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Adagio Teas
   Features  >  NY Theater Reviews

at American Airlines Theatre


  Clive Owen, Eve Best and Kelly Reilly/ Ph: Joan Marcus

“Dark” is the first word spoken in Harold Pinter’s gripping 1971 drama about a man, his wife and the wife’s visiting friend. Deeley (Clive Owen) was presumably curious about the hair of soon-to-arrive Anna (Eve Best), former intimate friend of Kate (Kelly Reilly). “Dark” might as well sum up the huge, glowering space that surrounds them at the American Airlines Theatre. Christine Jones’ set is undeniably impressive – a back wall covered with a vertiginous vortex that lights up the “converted farmhouse” specified in Pinter’s stage directions, rendered as an island of high-gloss black surfaces upon which chic modern furniture floats. (Close observers will note a turntable moving very slowly).
Combined with incidental music by Radiohead’s Thom Yorke (industrial and menacing, as you’d expect), the mood is dreamy, ghostly, interior. Problem is, the play already does all that. The designers are overdoing it. Although this slickly modern treatment avoids the pitfall of underscoring the play’s age (as did Mike Nichols’ seriously misjudged Betrayal in 2013), it needlessly stylizes what is already abstract.
We know the British director, Douglas Hodge, more as an actor (he was last seen here in the Roundabout’s 2012 Cyrano de Bergerac), so you would expect him to be stronger on acting. And indeed, Owen and Reilly are quite good. He’s coiled, boastful and sexy, with an edge of sleaze. She languorously transfers herself from divan to chair as if wafted by a draft, her sloe-eyed, sleepwalker presence belying a savage final attack.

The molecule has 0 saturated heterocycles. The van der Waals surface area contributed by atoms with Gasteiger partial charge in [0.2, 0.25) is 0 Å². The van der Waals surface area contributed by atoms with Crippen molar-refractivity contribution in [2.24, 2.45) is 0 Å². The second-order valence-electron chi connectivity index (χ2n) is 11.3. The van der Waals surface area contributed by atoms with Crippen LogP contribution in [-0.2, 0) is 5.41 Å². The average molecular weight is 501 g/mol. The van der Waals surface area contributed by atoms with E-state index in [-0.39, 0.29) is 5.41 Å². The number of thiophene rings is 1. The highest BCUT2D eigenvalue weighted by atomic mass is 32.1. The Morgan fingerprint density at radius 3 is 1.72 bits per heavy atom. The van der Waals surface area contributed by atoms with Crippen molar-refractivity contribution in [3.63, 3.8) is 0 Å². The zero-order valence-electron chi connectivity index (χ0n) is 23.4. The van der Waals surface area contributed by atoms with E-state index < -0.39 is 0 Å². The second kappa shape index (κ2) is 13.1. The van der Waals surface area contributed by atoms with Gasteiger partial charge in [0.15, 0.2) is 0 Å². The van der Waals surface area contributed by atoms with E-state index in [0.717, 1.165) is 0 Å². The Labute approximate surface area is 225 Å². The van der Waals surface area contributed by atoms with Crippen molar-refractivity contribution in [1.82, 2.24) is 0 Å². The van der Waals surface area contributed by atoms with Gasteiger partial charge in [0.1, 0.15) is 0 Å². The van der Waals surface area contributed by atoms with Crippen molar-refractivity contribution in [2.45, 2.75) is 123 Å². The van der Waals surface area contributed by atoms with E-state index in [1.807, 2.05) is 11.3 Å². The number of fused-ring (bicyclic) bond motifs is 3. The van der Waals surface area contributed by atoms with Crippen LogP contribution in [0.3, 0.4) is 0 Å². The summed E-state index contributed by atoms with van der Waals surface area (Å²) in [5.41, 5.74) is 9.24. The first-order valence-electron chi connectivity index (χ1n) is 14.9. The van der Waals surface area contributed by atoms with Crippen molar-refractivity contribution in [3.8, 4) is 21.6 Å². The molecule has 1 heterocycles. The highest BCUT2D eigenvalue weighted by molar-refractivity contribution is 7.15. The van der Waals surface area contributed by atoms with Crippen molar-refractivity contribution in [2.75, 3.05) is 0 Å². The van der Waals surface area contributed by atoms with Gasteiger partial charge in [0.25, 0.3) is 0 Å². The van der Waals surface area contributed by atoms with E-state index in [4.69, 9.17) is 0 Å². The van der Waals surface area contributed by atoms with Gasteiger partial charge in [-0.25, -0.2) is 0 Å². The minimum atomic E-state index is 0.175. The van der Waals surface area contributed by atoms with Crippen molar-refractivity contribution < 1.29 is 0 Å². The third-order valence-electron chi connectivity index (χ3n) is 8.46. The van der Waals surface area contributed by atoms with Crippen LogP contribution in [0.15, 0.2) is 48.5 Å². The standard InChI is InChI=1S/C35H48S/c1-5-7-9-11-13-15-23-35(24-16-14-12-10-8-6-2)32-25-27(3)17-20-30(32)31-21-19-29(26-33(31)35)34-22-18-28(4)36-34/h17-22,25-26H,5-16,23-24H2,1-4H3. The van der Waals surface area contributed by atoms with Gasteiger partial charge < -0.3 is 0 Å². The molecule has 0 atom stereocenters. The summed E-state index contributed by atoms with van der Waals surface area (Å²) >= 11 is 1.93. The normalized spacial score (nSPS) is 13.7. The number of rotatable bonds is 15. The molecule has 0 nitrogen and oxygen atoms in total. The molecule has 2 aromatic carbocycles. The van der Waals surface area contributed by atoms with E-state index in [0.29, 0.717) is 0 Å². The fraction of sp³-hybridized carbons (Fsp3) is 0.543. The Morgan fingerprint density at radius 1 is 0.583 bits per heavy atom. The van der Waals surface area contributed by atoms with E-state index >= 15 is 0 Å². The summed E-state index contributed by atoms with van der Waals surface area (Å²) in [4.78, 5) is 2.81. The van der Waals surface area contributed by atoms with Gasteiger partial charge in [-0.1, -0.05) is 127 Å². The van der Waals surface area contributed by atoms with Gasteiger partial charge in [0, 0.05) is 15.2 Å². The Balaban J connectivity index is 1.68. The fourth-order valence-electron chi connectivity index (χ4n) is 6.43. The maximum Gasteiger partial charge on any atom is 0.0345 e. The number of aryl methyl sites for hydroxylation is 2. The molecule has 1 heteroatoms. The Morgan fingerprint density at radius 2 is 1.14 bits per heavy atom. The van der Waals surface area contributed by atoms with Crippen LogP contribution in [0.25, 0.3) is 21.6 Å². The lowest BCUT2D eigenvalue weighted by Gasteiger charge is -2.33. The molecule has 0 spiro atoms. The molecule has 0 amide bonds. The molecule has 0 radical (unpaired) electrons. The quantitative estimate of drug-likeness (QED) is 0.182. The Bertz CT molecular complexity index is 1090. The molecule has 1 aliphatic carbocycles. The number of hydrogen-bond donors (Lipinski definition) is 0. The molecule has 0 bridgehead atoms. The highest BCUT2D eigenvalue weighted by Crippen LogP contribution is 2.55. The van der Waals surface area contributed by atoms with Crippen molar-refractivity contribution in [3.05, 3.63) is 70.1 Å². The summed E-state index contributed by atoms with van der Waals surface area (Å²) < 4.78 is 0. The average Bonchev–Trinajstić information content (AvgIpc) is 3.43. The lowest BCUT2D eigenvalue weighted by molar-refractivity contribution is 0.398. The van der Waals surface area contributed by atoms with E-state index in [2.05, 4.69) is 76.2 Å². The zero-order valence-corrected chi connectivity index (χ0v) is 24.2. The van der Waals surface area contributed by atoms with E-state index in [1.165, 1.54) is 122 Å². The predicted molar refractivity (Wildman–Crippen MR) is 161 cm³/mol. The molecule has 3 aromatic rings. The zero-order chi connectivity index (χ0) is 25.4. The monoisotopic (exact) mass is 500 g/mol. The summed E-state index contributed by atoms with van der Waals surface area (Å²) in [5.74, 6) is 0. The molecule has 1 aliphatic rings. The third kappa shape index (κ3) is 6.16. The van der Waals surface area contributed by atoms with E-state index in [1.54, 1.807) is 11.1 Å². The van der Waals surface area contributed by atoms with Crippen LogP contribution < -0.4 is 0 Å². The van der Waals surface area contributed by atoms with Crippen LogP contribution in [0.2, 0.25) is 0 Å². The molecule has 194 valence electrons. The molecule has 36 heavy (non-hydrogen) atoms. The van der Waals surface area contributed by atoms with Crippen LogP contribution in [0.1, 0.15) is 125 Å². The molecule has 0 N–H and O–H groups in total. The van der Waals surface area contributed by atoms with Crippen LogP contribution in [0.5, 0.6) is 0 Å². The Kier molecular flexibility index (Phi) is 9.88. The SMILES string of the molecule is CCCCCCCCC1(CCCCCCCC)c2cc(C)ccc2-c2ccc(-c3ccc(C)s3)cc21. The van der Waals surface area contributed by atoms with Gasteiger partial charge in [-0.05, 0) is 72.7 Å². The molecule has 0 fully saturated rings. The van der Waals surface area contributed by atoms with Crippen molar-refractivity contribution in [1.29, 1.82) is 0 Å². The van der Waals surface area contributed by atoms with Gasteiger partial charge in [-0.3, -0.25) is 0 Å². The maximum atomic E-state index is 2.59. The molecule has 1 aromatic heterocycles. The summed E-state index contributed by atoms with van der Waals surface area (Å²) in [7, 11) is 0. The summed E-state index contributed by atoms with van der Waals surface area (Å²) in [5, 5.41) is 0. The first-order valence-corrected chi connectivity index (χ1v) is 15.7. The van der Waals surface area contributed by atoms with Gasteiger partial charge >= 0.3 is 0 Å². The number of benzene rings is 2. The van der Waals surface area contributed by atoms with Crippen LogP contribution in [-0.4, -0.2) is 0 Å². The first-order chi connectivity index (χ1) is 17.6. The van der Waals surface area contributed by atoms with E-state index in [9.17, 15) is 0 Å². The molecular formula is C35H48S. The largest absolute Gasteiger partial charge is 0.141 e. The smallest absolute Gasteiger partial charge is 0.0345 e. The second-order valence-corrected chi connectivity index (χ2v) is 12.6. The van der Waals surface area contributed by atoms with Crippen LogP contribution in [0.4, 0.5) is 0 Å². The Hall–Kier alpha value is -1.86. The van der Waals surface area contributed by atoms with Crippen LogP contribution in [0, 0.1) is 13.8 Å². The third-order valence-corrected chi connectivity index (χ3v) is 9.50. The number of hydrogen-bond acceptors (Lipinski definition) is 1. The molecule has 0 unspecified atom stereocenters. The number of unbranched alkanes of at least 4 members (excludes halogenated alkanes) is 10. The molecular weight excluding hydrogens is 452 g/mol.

As the third wheel, Best, normally a steely presence, seems stranded between her costars’ choices: too bland and self-contained when she should be spiky and aggressive. Possibly overcompensating, Owen relishes the seedy and vicious side of Deeley, alternately loathing and lusting after Anna, boiling with anger against the lukewarm Best. If the central conflict of Old Times is a man trying to protect his wife from a predatory stranger (or maybe he’s the stranger), it has been diluted by uncertain acting choices.
I say “if.” The beauty and power of the 70-minute piece lies in how the idea of recalling one’s past is a sort of betrayal, an act of violence against another. The weapons in this battle are memories – overlapping, contradicting, insinuating themselves into the present. Despite excessive design and a misjudged performance, Pinter’s precise, lyrical language comes through with crystalized, cutting force. That’s generally true of Pinter in revival. The language has been trimmed of fat and unnecessary cultural references, and it consequently sounds like it could have been written yesterday. (Perhaps his characters’ social prejudices and sexual preoccupations are more dated.) So in this first Broadway revival of Old Times, very little feels old; the blood flows freshly from new wounds.


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